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1

It sounds like the dough was kneaded too much. Rather than go by time in kneading a yeast dough recipe I try to go by the way it feels including texture and elasticity. I've had great success with my Kitchen Aid mixer and the dough hook. Also, be careful not to add too much flour if kneading by hand. A shaker with flour in it works perfectly to disperse ...


0

The reason to rest pasta dough after kneading is to allow the flour to fully hydrate, aiding gluten formation, and resulting in a dough that stretches easily. You can, in fact speed this hydration by vacuum sealing your dough. However, if you feel your dough is stretching easily when you work with it, there is no need to rest it. If the dough springs back ...


-1

I never measure my ingredients nor do I rest it. my mother taught me as did her mother and grandmother down the line. everything is by practice and error. the texture of the dough tells me every thing. I also found that my kitchen aid works just as well for everything from kneading to rolling to cutting. one of the most important things that was past ...


3

After you prove dough the yeast will continue to be active until they are killed by heat (or meet some other untimely demise). If you prove store-bought dough and then put it in the fridge, the cold temperature will slow down the metabolism of the yeast greatly, so yes, you are probably OK doing this for some period of time, but that's probably hours or ...


2

In my experience with the kind of bread you're making, you want it fairly wet. But breadmaking is all about experience. You need to get familiar with the dough and see what works, then try altering your recipe and see if it's better or worse. Change just one variable at a time, and if possible, bracket (make your rolls with what the recipe calls for, then ...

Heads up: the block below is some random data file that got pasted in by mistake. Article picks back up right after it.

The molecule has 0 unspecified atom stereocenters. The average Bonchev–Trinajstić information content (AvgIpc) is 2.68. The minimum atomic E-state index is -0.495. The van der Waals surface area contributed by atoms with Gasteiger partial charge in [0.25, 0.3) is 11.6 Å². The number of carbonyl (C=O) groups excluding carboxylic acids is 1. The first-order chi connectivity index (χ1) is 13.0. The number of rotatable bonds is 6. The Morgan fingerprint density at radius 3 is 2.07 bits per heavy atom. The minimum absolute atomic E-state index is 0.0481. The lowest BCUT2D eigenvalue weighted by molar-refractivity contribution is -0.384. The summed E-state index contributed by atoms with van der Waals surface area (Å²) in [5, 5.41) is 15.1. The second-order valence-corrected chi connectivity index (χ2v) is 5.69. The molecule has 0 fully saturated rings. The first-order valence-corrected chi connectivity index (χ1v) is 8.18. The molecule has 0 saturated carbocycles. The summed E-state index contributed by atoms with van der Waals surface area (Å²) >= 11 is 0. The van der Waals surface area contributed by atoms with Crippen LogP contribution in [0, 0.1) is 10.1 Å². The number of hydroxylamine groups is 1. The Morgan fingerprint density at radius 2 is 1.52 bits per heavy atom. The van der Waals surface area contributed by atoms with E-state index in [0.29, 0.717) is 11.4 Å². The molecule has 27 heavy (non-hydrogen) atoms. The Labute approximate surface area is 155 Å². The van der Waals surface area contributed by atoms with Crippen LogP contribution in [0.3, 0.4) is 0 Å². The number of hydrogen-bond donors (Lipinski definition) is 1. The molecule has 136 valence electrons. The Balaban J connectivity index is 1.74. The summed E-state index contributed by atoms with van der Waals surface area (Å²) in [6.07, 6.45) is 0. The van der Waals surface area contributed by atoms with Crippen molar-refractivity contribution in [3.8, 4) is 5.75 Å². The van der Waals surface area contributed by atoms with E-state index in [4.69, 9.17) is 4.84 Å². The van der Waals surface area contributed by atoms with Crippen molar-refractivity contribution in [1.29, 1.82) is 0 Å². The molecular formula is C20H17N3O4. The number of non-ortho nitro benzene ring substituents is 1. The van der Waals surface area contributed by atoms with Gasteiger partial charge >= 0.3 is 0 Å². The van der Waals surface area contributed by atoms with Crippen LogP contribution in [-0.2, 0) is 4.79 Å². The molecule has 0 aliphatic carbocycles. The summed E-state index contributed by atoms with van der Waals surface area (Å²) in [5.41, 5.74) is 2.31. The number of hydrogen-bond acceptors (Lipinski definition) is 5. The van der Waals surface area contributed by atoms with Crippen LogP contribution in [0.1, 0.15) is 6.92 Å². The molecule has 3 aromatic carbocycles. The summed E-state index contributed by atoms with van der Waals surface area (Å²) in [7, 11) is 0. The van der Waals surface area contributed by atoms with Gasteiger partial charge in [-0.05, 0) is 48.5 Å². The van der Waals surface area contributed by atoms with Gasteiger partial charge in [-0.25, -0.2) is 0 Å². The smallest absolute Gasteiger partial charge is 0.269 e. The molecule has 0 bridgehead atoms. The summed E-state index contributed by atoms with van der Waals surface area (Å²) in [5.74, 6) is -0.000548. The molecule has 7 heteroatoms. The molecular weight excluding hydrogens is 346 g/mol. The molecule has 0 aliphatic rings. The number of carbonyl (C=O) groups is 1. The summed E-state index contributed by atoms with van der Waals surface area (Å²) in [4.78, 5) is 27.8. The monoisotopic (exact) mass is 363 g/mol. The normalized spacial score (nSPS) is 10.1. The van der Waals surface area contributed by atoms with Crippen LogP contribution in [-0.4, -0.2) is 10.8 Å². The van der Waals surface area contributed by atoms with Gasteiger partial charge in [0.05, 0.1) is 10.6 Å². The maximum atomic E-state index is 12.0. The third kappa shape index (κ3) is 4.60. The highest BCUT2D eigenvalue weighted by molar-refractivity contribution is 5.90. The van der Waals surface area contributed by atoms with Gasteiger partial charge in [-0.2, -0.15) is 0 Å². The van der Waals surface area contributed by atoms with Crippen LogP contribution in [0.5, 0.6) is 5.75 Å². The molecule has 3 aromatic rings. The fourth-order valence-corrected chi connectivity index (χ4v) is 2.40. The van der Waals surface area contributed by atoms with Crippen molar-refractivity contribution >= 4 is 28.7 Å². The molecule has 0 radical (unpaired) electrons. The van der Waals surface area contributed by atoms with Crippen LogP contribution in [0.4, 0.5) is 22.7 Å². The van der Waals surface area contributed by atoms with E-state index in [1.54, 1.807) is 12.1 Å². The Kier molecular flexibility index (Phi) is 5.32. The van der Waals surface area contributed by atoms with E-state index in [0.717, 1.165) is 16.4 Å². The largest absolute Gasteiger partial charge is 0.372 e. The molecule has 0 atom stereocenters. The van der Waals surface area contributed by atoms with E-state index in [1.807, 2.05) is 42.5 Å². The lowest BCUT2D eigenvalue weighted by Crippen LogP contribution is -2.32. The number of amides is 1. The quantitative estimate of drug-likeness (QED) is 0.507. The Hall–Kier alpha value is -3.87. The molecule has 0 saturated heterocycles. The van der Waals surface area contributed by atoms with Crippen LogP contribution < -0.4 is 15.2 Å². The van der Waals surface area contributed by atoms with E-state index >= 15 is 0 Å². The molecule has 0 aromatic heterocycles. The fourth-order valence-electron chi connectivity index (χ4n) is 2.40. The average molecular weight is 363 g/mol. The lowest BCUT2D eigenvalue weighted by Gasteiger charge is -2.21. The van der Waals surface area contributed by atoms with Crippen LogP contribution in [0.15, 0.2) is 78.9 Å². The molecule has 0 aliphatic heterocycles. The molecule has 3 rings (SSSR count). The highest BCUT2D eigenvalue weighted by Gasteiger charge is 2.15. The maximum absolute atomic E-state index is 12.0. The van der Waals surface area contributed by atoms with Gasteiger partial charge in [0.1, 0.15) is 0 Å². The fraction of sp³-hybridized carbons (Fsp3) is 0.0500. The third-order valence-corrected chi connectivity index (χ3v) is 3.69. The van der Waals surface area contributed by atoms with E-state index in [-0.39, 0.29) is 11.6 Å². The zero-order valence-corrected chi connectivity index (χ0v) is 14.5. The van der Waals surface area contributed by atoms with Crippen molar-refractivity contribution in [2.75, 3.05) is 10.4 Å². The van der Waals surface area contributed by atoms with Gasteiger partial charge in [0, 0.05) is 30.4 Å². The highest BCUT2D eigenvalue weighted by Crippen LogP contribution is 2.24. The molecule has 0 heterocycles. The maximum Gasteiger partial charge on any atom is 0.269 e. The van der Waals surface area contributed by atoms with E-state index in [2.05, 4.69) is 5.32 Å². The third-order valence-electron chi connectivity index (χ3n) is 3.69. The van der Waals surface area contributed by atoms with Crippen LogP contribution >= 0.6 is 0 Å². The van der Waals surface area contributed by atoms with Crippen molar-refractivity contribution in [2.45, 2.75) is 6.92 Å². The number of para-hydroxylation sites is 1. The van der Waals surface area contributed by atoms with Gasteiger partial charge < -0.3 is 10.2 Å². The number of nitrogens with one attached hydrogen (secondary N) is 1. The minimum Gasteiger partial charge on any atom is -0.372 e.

4

Possible problems: You have too little water in the dough (you said that it felt OK, though) You baked it for too long at too low a temperature (likely). You let it proof for too long or too high a temperature (sounds like this may not be the case if you followed the directions and had it in the fridge). You kneaded it too much (likely). I'd suggest ...


1

Thawing frozen pizza dough should be done overnight in the fridge, but allowing it to come to room temperature is not strictly necessary, because it will be cooked in a relatively hot oven in a short time. In fact, cold dough is often easier to work with. However, 3 hours sounds like a lot for pizza dough, which may caused you to overproof it. No, it does ...


0

Both thicker and thinner can work as long as you roll it out evenly. In my experience, rolling it thinner makes it feel more like "real" wheat dough. However that way it feels more like flatbread than proper pizza crust.


0

You could substitute baking powder in a pinch. I know how it is when you really want to make pizza. If your yeast is dead, baking powder of baking soda will make bubbles and leaven the dough so it wont be so dense. Jiffy Crust instant pizza crust works this way. It gets the job done and is better than no leavening at all, which gives you a wet brick.


4

It is definitely because the yeast was dead. Leavening creates air pockets in the bread, and these air pockets heat up quickly and help the dough cook evenly. If you look at recipes for unleavened breads, you'll notice that almost all of them call for the dough to be extremely thin so the bread is able to cook evenly from only the heat in the outside air. ...


4

Grains such as wheat are little self-contained capsules of everything needed to grow a plant (up until its first leaves, after which it can pull from its environment). Plants, like animals and fungus such as yeast, require a source of energy for its cells to function. That energy source is the carbon-hydrogen bond in sugars. A seed needs sugars to grow ...


15

The answer is that there are a range of (natural) sugars in the flour and a range of sugars that can be generated by the yeast by breaking down the starches and other carbohydrates in flour. Yeast are a hardy organism and can metabolize many different carbohydrates to produce sugars for successful growth. Carbohydrates are chemical compounds composed of ...


1

Good question. A more liquid dough is generally quicker to ferment. So use a high hydration dough and bake inside a mold. Never start baking from a low temperature - as far as I know this is disastrous. Keeping the process or at least proofing at 25-28 degrees Celsius will speed it all. If possible, make in advance a good amount of starter (such as 300g for ...


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